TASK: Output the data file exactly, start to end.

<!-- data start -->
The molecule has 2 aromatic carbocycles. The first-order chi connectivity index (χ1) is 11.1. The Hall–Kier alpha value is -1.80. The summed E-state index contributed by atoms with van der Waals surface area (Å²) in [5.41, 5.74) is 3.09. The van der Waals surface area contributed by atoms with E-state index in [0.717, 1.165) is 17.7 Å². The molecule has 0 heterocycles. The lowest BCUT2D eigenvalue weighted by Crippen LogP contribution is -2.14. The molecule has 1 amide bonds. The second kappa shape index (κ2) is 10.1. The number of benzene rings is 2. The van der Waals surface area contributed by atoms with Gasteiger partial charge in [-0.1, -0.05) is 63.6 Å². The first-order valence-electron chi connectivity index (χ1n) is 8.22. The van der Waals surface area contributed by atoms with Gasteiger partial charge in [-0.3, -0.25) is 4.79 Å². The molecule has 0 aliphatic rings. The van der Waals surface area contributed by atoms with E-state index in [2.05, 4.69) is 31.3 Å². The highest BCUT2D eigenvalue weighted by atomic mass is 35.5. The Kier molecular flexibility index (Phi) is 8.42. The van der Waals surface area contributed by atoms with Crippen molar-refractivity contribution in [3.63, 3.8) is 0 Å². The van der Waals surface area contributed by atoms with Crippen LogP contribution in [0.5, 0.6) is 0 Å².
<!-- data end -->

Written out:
The molecule has 2 aromatic carbocycles. The first-order chi connectivity index (χ1) is 11.1. The Hall–Kier alpha value is -1.80. The summed E-state index contributed by atoms with van der Waals surface area (Å²) in [5.41, 5.74) is 3.09. The van der Waals surface area contributed by atoms with E-state index in [0.717, 1.165) is 17.7 Å². The molecule has 0 heterocycles. The lowest BCUT2D eigenvalue weighted by Crippen LogP contribution is -2.14. The molecule has 1 amide bonds. The second kappa shape index (κ2) is 10.1. The number of benzene rings is 2. The van der Waals surface area contributed by atoms with Gasteiger partial charge in [-0.1, -0.05) is 63.6 Å². The first-order valence-electron chi connectivity index (χ1n) is 8.22. The van der Waals surface area contributed by atoms with Gasteiger partial charge in [-0.3, -0.25) is 4.79 Å². The molecule has 0 aliphatic rings. The van der Waals surface area contributed by atoms with E-state index in [2.05, 4.69) is 31.3 Å². The highest BCUT2D eigenvalue weighted by atomic mass is 35.5. The Kier molecular flexibility index (Phi) is 8.42. The van der Waals surface area contributed by atoms with Crippen molar-refractivity contribution in [3.63, 3.8) is 0 Å². The van der Waals surface area contributed by atoms with Crippen LogP contribution in [0.5, 0.6) is 0 Å².